Lampton, David, ed., The Making of Chinese Foreign and Security Policy in the Era of Reform (Stanford: Stanford University Press, 2001).
Lampton, David, The Three Faces of Chinese Power: Might, Money, and Minds (Berkeley, CA: University of California Press, 2008).
Qian, Qichen, Ten Episodes in China’s Diplomacy (New York: Harper Collins, 2006).
Shambaugh, David, Power Shift: China and Asia’s New Dynamics (Berkeley: University of California Press, 2006).
Sheng, Ding, The Dragon’s Hidden Wings: How China Rises with its Soft Power (Lanham: Lexington Books, 2008).
Swaine, Michael D. and Ashley J. Tellis, Interpreting China’s Grand Strategy: Past, Present, and Future (Santa Monica, CA: Rand, 2000).
Swaine, Michael D., The Role of the Chinese Military in National Security Policymaking (Santa Monica, CA: Rand, 1998).
Wang, Jianwei and Wu Xinbo, “Against US or with US? The Chinese Perspective of America’s Alliance with Japan and Korea,” Asia-Pacific Research Center, Stanford University Institute for International Studies (May 1998).
Wu, Xinbo (and Commentary by Glaser), “Four Contradictions Constraining China’s Foreign Policy Behavior,” Journal of Contemporary China, Vol. 10, No. 27 (2001), pp. 293-308.
Yong, Deng, ed., China Rising: Power and Motivation in Chinese Foreign Policy (Lanham, MD: Rowman & Littlefield Publishers, Inc., 2005).
Bergsten, C. Fred et al, China’s Rise: Challenges and Opportunities (Washington, DC: Peterson Institute for International Politics, 2008).
Guthrie, Doug, Dragon in a Three-Piece Suit: The Emerging of Capitalism in China (Princeton: Princeton University Press, 1999).
Huang, Yasheng, Selling China: Foreign Direct Investment During the Reform Era (New York: Cambridge University Press, 2003).
Lardy, Nicholas R., China and the World Economy (Washington, DC: Institute for International Economics, 1994).
Lardy, Nicholas R., China’s Unfinished Economic Revolution (Washington, DC: Brookings Institution, 1998).
Li, Cheng, China’s Emerging Middle Class: Beyond Economic Transformation (Washington, DC : Brookings Institution, 2010).
Naughton, Barry J., The Chinese Economy: Transitions and Growth (Cambrdige, MA: MIT Press, 2007).
Steinfield, Edward S., Forging Reform in China: The Fate of State-Owned Industry (Cambridge: Cambridge University Press, 1998).
Wang, Shanoguang and Hu Angang, The Political Economy of Uneven Development: Case of China (Armonk, NY: ME Sharpe, 1999).
Dahl, Robert, Who Governs? (New Haven: Yale University Press, 1961).
Lampton, David M., ed. Policy Implementation in Post-Mao China (University of California Press, 1987).
Lieberthal, Kenneth. Governing China (New York: W.W. Norton & Company, 1995).
Lieberthal, Kenneth and Michael Oksenberg, Policy-Making in China: Leaders, Structures and Process (Princeton: Princeton University Press, 1988).
Lubman, Stanley, Bird in a Cage: Legal Reform in China after Mao(Stanford: Stanford University Press, 1999).
Mertha, Andrew, China’s Water Warriors: Citizen Action and Policy Change (Cornell University Press, 2008).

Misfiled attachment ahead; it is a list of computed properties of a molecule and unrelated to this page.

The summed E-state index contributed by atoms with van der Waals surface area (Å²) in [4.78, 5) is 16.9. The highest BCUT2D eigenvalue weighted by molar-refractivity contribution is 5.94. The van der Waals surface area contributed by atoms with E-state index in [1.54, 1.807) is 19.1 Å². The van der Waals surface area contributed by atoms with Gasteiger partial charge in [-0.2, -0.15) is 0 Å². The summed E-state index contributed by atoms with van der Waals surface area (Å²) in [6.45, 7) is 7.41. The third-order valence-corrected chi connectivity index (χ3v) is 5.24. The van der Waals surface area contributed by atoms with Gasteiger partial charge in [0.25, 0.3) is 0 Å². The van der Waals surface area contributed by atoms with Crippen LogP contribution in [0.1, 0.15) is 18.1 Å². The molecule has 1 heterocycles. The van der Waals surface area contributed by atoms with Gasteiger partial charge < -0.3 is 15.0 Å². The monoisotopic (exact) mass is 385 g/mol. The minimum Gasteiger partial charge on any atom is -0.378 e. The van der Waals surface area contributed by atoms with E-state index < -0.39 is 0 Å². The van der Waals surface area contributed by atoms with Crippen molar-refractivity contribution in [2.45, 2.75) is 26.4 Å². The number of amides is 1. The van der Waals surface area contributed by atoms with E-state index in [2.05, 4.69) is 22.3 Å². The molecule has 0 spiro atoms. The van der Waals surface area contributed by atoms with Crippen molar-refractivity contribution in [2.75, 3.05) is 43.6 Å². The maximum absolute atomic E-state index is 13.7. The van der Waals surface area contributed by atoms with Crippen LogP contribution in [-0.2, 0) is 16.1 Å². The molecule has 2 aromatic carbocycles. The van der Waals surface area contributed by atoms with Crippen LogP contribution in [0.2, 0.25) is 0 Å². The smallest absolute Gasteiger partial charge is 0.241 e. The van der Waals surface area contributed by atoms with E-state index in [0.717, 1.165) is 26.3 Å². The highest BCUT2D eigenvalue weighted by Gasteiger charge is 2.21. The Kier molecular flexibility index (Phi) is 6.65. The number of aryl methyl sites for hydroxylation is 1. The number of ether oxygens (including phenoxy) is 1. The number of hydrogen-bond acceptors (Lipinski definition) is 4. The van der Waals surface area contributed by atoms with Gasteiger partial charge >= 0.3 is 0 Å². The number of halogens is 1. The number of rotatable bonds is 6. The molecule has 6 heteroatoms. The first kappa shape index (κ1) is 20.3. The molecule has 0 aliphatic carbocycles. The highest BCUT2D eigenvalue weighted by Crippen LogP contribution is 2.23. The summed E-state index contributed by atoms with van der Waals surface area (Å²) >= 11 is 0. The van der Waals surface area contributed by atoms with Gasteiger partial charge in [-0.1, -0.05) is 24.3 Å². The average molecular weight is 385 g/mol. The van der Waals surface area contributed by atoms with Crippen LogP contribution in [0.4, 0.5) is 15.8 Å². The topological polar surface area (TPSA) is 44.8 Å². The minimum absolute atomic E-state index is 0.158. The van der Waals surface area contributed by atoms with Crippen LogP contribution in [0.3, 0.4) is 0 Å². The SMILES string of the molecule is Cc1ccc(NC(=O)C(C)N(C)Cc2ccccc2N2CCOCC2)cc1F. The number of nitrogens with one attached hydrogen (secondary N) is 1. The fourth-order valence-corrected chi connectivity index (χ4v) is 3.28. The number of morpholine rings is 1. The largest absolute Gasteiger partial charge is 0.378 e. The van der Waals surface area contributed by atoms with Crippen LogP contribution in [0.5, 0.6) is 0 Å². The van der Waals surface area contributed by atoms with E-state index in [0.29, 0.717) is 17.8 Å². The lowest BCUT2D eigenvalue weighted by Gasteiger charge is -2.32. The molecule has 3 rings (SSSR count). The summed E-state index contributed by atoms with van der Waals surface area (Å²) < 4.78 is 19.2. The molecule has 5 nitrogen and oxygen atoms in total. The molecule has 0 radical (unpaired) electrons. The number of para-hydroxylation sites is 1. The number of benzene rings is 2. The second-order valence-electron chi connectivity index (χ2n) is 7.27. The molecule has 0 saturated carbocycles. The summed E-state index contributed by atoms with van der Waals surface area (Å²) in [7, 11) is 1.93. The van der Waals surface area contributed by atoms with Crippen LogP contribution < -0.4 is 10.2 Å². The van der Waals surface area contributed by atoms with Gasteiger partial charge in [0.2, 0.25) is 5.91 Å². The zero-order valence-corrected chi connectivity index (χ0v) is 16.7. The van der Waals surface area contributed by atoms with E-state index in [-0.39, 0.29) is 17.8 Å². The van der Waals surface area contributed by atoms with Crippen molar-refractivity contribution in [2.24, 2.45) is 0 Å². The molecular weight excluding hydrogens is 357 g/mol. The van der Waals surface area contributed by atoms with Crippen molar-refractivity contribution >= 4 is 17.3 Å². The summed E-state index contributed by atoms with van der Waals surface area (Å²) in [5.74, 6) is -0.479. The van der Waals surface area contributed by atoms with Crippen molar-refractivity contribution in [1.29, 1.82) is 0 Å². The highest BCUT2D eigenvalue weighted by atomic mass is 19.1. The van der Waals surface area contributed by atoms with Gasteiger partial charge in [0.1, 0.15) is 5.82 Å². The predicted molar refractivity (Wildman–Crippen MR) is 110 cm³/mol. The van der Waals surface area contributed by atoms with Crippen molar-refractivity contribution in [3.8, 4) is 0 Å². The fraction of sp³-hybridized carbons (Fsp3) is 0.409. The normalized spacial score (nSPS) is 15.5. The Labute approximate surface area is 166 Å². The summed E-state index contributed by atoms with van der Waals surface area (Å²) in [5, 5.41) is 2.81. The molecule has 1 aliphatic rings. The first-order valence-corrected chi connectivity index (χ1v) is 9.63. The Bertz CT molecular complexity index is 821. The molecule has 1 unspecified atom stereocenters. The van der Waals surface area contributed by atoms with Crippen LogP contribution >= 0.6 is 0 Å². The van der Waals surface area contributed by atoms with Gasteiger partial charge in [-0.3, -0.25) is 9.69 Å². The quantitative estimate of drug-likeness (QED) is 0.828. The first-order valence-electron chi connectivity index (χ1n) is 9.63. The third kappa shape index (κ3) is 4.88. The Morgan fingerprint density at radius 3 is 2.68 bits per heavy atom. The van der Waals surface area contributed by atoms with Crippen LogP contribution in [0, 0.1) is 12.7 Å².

Bo, Zhiyue, China’s Elite Politics: Political Transition and Power Balancing (World Scientific, 2007).
Li, Cheng, China’s Changing Political Landscape: Prospects for Democracy. Brookings Institution. 2008.
Li, Cheng, China’s Leaders: The New Generation (Lanham: Rowman & Littlefield Publishers, Inc., 2001).
Li, Cheng, China’s Midterm Jockeying: Gearing Up for 2012, Brookings Institution. 2010.
Lieberthal, Kenneth G. and David M. Lampton, Bureaucracy, Politics, and Decision-making in Post-Mao China (Berkeley: University of California Press, 1992).
Zhao, Ziyang, Prisoner of the State: The Secret Journal of Premier Zhao Ziyang (New York: Simon and Schuster, 2009).
Barnett, A. Doak, Cadres, Bureaucracy, and Political Power in Communist China (New York: Columbia University Press, 1967).
Chaozhu, Ji, The Man on Mao’s Right: From Harvard Yard to Tiananmen Square, My Life Inside China’s Foreign Ministry (New York, NY: Random House).
Goldman, Merle and Roderick MacFarquhar, The Paradox of China’s Post-Mao Reforms (Harvard University Press, 1999).
Johnson, Chalmers, ed., Change in Communist Systems (Stanford: Stanford University Press, 1970).
Johnston, Alastair I., Cultural Realism: Strategic Culture and Grand Strategy in Chinese History (Princeton: Princeton University Press, 1995).
Lampton, David M., “Chinese Politics: The Bargaining Treadmill,” Issues & Studies Vol. 23 No. 3 (March 1987), pp. 11-41.
Li, Cheng, China’s Changing Political Landscape: Prospects for Democracy. Brookings. 2008.
Shambaugh, David, China’s Communist Party: Atrophy and Adaptation (Washington, DC: Woodrow Wilson Center Press, 2008).
Shirk, Susan L., The Political Logic of Economic Reform in China (Berkeley: University of California Press, 1993).
Soloman, Richard, Mao’s Revolution and the Chinese Political Culture (Berkeley: University of California Press, 1971).
Burr, William, ed., The Kissinger Transcripts: The Top Secret Talks with Beijing and Moscow (New York: The New Press, 1999).
Chen Jian, Mao’s China and the Cold War (Chapel Hill, University of North Carolina Press, 2001).
Christensen, Thomas J., “The Contemporary Security Dilemma: Deterring a Taiwan Conflict,” The Washington Quarterly Vol. 25 No. 4 (2002), pp. 7-21.
Christensen, Thomas J., Useful Adversaries: Grand Strategy, Domestic Mobilization, and Sino-American Conflict 1947-1958 (Princeton: Princeton University Press, 1996).
Harding, Harry, A Fragile Relationship: The United States and China Since 1972 (Washington, DC: Brookings Institution, 1992).
Lampton, David M., Same Bed, Different Dreams (Berkeley: University of California Press, 2001).
Mann, James. About Face: A History of America’s Curious Relationship with China, from Nixon to Clinton (New York: Alfred A. Knopf, 1999).
Romberg, Alan D., Rein in at the Brink of the Precipice: American Policy Toward Taiwan and U.S.-PRC Relations (Washington, DC: Henry L. Stimson Center, 2003).
Suettinger, Robert, Beyond Tiananmen: The Politics of U.S.-China Relations 1989-2000 (Washington, DC: Brookings Institution Press, 2003).
Sutter, Robert G., U.S. Policy Toward China: An Introduction to the Role of Interest Groups (Lanham, MD: Rowman and Littlefield, 1998).
NOTE: All book descriptions are excerpted from publisher’s materials.